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Original Investigation
August 2016

Patterns of Care and Comparative Effectiveness of Intensified Adjuvant Therapy for Resected Oropharyngeal Squamous Cell Carcinoma in the Human Papillomavirus Era

Author Affiliations
  • 1Division of Outcomes and Health Services Research, Department of Radiation Oncology, University of Texas Southwestern Medical Center, Dallas
  • 2Head and Neck Disease Oriented Team, Simmons Cancer Center, University of Texas Southwestern, Dallas
  • 3Department of Radiation Oncology, University of Texas Southwestern Medical Center, Dallas
  • 4Department of Medical Oncology, University of Texas Southwestern Medical Center, Dallas
  • 5Department of Otolaryngology–Head and Neck Surgery, University of Texas Southwestern Medical Center, Dallas
  • 6Department of Radiation Oncology, University of Chicago, Chicago, Illinois
JAMA Otolaryngol Head Neck Surg. 2016;142(8):777-788. doi:10.1001/jamaoto.2016.1162

Importance  There is a growing debate on the relative benefits of adjuvant chemoradiotherapy (CRT) and boost doses of postoperative radiotherapy (B-PORT) in oropharyngeal squamous cell carcinoma (OPSCC) treated with primary surgery, especially for patients with human papillomavirus (HPV)-driven disease.

Objective  To characterize the recent patterns of care in and overall survival (OS) outcomes following the use of adjuvant CRT and B-PORT after primary surgery for OPSCC.

Design, Setting, and Participants  Retrospective analysis of patients in the National Cancer Database with stage III to IVA-B OPSCC treated with surgery and adjuvant radiotherapy between 2010 and 2012 at Commission on Cancer–accredited facilities. The data analysis was performed between June 15, 2015, and May 4, 2016.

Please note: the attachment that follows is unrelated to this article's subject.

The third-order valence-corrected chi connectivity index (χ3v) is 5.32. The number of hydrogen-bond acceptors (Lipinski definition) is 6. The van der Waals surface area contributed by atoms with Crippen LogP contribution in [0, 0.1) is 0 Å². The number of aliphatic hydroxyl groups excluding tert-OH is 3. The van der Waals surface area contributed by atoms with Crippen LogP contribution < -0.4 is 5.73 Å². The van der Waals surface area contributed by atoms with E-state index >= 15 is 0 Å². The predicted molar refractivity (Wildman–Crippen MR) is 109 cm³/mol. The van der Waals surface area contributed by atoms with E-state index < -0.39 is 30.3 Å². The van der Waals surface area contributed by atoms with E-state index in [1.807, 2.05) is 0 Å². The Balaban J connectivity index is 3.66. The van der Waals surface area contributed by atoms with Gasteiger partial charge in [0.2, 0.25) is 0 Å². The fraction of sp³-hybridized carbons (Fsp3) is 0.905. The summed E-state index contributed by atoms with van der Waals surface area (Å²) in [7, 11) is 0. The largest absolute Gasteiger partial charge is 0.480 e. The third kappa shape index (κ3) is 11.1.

Main Outcomes and Measures  The primary outcomes were prevalence of CRT and B-PORT, and OS. The primary predictors were HPV positivity and high-risk pathologic features (HRPFs) (extracapsular extension and positive surgical margins).

Results  Of the 1409 patients (1153 [82%] male; median age, 57 [interquartile range {IQR}, 51-63] years), 873 (62%) and 789 (56%) patients received CRT and B-PORT, respectively; most patients (n = 583 [79%]) with HRPFs received CRT, and many patients (n = 227 [40%]) without HRPFs received CRT. Multivariable predictors of CRT included adverse pathologic features (extracapsular extension [OR, 6.99; 95% CI, 5.22-9.35], positive surgical margins [OR, 2.07; 95% CI, 1.50-2.87], ≥6 involved nodes [OR, 2.34; 95% CI, 1.39-3.92], or low-neck disease [OR, 1.52; 95% CI, 1.01-2.28]), and treatment at a nonacademic institution (OR, 1.59 [95% CI, 1.21-2.10] for comprehensive community cancer center vs academic program). Patients with HPV-positive disease (OR, 0.47; 95% CI, 0.33-0.68) were less likely to receive CRT; this decrease was limited to absent HRPF treated at academic institutions (n = 173, 44 [25%] received CRT). With a median follow-up of surviving patients of 27 (IQR, 21-33) months, the 2-year OS probability was 92% (95% CI, 90%-94%). Multivariable analysis including age, sex, pathologic T stage, 6 or more positive nodes, and educational status confirmed the prognostic impact of HPV positivity (hazard ratio [HR], 0.41; 95% CI, 0.21-0.80) and HRPFs (positive surgical margins [HR, 2.15; 95% CI, 1.27-3.66] and ≥6 involved nodes [HR, 2.11; 95% CI, 1.13-3.93]), but neither CRT (HR, 1.27; 95% CI, 0.70-2.30) nor B-PORT (HR, 1.04; 95% CI, 0.63-1.73) was associated with improved OS.

Conclusions and Relevance  Postoperative CRT and B-PORT following resection of OPSCC were dependent on factors beyond HRPFs, including HPV status and treatment at an academic institution. No benefit was seen with intensified adjuvant therapy, supporting enrollment of the HPV-positive population into deintensification trials.